Connecticut Law Review
Erik F. Gerding, The Next Epidemic: Bubbles and the Growth and Decay of Securities Regulation, 38 Conn. L. Rev. 393 (2006), available at https://scholar.law.colorado.edu/faculty-articles/364.
This article explores how speculative bubbles undermine the effectiveness of securities regulations and spawn epidemics of securities fraud. A brief historical survey demonstrates that stock market bubbles almost invariably coincide with epidemics of securities fraud, and provides a compelling argument that the outbreak of fraud in the Enron era did not stem merely from factors unique to the 1990s, but from the dynamics of an asset price bubble as well.
Drawing on perspectives from securities law practice and economic theory, the article argues that bubbles dilute the deterrent effect of antifraud rules and promote deregulation. Both effects alter the calculus of securities law compliance for public companies and market intermediaries. In turn, diluted regulations and deregulation further fuel a bubble's expansion.
The article creates a basic model for how bubbles promote deregulation. During the formation a bubble, three interrelated cycles - the business cycle, the cycle of investor confidence and the regulatory cycle - generate feedback for each other (by stimulating excessive economic growth, investor trust in the integrity of the market and deregulation). When a bubble bursts, these three cycles reverse and generate negative feedback (through recession, a collapse of investor trust and re-regulation). The interaction of these cycles creates the potential for a perverse pattern of under-regulation or deregulation as bubbles form - the moment when more oversight is needed - and re-regulation in the aftermath of a bubble - once the economy and investor trust have already been damaged.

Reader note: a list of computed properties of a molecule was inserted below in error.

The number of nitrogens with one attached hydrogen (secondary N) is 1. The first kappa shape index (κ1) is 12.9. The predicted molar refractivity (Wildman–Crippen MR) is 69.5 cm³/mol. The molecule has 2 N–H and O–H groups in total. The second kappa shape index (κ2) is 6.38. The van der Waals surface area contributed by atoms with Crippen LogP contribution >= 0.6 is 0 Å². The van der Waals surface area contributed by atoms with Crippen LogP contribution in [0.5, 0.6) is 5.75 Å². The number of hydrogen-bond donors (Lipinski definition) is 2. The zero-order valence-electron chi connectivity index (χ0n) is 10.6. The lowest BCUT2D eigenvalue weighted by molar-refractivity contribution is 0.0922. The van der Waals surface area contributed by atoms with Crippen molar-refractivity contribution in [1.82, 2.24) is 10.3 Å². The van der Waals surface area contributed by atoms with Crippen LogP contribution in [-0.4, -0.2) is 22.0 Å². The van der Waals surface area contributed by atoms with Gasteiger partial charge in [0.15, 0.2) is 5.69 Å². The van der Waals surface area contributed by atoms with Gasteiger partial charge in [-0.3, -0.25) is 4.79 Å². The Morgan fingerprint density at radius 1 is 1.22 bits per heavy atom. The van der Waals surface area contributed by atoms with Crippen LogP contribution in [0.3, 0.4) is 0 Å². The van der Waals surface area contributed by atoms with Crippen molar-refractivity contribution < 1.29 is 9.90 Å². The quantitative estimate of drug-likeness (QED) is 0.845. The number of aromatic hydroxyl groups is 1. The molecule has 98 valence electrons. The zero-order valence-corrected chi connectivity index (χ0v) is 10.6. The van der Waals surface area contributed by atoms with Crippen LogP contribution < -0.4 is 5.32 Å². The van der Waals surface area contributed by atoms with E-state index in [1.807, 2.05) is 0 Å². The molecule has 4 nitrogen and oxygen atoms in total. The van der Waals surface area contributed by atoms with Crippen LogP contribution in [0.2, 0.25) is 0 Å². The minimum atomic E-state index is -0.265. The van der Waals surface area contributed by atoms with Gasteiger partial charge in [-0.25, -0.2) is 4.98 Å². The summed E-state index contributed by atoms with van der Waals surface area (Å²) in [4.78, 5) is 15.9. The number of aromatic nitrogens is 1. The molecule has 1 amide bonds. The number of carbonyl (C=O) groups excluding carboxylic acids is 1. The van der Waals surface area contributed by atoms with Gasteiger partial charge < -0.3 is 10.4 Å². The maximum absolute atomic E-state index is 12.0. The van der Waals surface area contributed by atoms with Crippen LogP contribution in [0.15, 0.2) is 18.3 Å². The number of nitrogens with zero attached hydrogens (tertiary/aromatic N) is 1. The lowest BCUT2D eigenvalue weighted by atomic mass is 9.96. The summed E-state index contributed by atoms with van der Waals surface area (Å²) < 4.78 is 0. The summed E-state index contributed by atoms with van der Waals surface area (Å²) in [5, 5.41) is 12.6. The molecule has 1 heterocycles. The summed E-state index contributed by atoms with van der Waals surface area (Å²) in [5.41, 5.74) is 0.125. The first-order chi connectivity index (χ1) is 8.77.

The article also explores how the dynamics of a bubble can undermine the deterrent effect of anti-fraud rules on securities issuers and market intermediaries by distorting the rational calculus of compliance, potentially exacerbating behavioral biases and raising information and agency costs.
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